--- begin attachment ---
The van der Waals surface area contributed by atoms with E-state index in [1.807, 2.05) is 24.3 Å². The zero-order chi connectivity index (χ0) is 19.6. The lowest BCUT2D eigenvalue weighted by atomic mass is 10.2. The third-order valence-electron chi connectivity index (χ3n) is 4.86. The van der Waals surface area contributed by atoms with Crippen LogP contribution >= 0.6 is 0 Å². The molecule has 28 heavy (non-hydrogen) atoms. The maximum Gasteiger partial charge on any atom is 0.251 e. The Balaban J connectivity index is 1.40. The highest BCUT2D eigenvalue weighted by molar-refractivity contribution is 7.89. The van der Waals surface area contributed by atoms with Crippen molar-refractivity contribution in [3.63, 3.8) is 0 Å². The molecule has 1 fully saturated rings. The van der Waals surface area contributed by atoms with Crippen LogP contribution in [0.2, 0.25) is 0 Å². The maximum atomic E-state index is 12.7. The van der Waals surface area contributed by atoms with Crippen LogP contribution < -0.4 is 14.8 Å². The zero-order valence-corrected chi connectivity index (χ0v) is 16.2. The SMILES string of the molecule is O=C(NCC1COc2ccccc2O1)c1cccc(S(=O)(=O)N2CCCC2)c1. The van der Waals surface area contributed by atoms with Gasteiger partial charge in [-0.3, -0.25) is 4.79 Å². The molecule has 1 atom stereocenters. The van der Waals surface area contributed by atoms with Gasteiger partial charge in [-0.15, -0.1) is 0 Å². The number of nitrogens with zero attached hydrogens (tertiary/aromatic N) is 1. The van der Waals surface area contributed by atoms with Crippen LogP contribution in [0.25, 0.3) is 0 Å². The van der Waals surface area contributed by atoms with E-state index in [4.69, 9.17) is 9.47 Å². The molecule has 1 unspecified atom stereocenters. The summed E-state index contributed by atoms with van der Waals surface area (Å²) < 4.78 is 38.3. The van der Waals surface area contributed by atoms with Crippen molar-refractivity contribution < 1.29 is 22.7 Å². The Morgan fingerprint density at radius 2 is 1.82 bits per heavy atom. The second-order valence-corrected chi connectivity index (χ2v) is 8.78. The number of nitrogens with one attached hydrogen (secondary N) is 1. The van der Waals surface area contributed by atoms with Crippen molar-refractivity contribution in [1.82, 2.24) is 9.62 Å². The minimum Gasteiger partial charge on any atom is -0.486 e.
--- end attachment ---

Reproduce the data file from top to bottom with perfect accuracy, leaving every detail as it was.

The van der Waals surface area contributed by atoms with E-state index in [1.807, 2.05) is 24.3 Å². The zero-order chi connectivity index (χ0) is 19.6. The lowest BCUT2D eigenvalue weighted by atomic mass is 10.2. The third-order valence-electron chi connectivity index (χ3n) is 4.86. The van der Waals surface area contributed by atoms with Crippen LogP contribution >= 0.6 is 0 Å². The molecule has 28 heavy (non-hydrogen) atoms. The maximum Gasteiger partial charge on any atom is 0.251 e. The Balaban J connectivity index is 1.40. The highest BCUT2D eigenvalue weighted by molar-refractivity contribution is 7.89. The van der Waals surface area contributed by atoms with Crippen molar-refractivity contribution in [3.63, 3.8) is 0 Å². The molecule has 1 fully saturated rings. The van der Waals surface area contributed by atoms with Crippen LogP contribution in [0.2, 0.25) is 0 Å². The maximum atomic E-state index is 12.7. The van der Waals surface area contributed by atoms with Crippen LogP contribution < -0.4 is 14.8 Å². The zero-order valence-corrected chi connectivity index (χ0v) is 16.2. The SMILES string of the molecule is O=C(NCC1COc2ccccc2O1)c1cccc(S(=O)(=O)N2CCCC2)c1. The van der Waals surface area contributed by atoms with Gasteiger partial charge in [-0.3, -0.25) is 4.79 Å². The molecule has 1 atom stereocenters. The van der Waals surface area contributed by atoms with Gasteiger partial charge in [-0.15, -0.1) is 0 Å². The number of nitrogens with zero attached hydrogens (tertiary/aromatic N) is 1. The van der Waals surface area contributed by atoms with Crippen LogP contribution in [0.25, 0.3) is 0 Å². The van der Waals surface area contributed by atoms with E-state index in [4.69, 9.17) is 9.47 Å². The molecule has 1 unspecified atom stereocenters. The summed E-state index contributed by atoms with van der Waals surface area (Å²) < 4.78 is 38.3. The van der Waals surface area contributed by atoms with Crippen molar-refractivity contribution < 1.29 is 22.7 Å². The Morgan fingerprint density at radius 2 is 1.82 bits per heavy atom. The second-order valence-corrected chi connectivity index (χ2v) is 8.78. The number of nitrogens with one attached hydrogen (secondary N) is 1. The van der Waals surface area contributed by atoms with Crippen molar-refractivity contribution in [1.82, 2.24) is 9.62 Å². The minimum Gasteiger partial charge on any atom is -0.486 e.